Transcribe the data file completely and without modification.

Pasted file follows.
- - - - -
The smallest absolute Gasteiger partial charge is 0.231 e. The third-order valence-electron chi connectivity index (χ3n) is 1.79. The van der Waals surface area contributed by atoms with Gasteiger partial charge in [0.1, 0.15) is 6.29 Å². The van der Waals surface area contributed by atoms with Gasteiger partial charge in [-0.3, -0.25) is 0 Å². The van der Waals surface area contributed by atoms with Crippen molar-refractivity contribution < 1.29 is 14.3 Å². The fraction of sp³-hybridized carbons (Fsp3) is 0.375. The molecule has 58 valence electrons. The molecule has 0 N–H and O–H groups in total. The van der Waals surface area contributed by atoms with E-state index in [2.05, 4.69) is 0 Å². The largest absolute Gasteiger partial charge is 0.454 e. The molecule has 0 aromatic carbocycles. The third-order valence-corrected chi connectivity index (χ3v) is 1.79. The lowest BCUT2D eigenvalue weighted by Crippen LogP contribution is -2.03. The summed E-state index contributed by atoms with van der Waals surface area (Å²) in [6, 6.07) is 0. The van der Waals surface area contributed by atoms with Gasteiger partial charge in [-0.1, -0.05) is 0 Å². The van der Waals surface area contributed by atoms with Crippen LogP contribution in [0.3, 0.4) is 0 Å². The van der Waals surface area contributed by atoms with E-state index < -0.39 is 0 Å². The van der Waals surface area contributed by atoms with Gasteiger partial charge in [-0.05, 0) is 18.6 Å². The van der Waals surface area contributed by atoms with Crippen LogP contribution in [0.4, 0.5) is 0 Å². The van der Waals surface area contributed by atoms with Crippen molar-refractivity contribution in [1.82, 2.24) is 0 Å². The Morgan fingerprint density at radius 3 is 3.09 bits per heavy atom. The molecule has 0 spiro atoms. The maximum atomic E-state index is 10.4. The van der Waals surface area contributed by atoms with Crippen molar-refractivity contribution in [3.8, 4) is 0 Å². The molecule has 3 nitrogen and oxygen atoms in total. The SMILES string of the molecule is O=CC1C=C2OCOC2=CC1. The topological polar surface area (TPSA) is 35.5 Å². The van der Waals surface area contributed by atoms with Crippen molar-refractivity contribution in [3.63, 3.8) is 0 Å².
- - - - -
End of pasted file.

The smallest absolute Gasteiger partial charge is 0.231 e. The third-order valence-electron chi connectivity index (χ3n) is 1.79. The van der Waals surface area contributed by atoms with Gasteiger partial charge in [0.1, 0.15) is 6.29 Å². The van der Waals surface area contributed by atoms with Gasteiger partial charge in [-0.3, -0.25) is 0 Å². The van der Waals surface area contributed by atoms with Crippen molar-refractivity contribution < 1.29 is 14.3 Å². The fraction of sp³-hybridized carbons (Fsp3) is 0.375. The molecule has 58 valence electrons. The molecule has 0 N–H and O–H groups in total. The van der Waals surface area contributed by atoms with E-state index in [2.05, 4.69) is 0 Å². The largest absolute Gasteiger partial charge is 0.454 e. The molecule has 0 aromatic carbocycles. The third-order valence-corrected chi connectivity index (χ3v) is 1.79. The lowest BCUT2D eigenvalue weighted by Crippen LogP contribution is -2.03. The summed E-state index contributed by atoms with van der Waals surface area (Å²) in [6, 6.07) is 0. The van der Waals surface area contributed by atoms with Gasteiger partial charge in [-0.1, -0.05) is 0 Å². The van der Waals surface area contributed by atoms with Crippen LogP contribution in [0.3, 0.4) is 0 Å². The van der Waals surface area contributed by atoms with E-state index < -0.39 is 0 Å². The van der Waals surface area contributed by atoms with Gasteiger partial charge in [-0.05, 0) is 18.6 Å². The van der Waals surface area contributed by atoms with Crippen LogP contribution in [0.4, 0.5) is 0 Å². The van der Waals surface area contributed by atoms with Crippen molar-refractivity contribution in [1.82, 2.24) is 0 Å². The Morgan fingerprint density at radius 3 is 3.09 bits per heavy atom. The molecule has 0 spiro atoms. The maximum atomic E-state index is 10.4. The van der Waals surface area contributed by atoms with Crippen molar-refractivity contribution in [3.8, 4) is 0 Å². The molecule has 3 nitrogen and oxygen atoms in total. The SMILES string of the molecule is O=CC1C=C2OCOC2=CC1. The topological polar surface area (TPSA) is 35.5 Å². The van der Waals surface area contributed by atoms with Crippen molar-refractivity contribution in [3.63, 3.8) is 0 Å².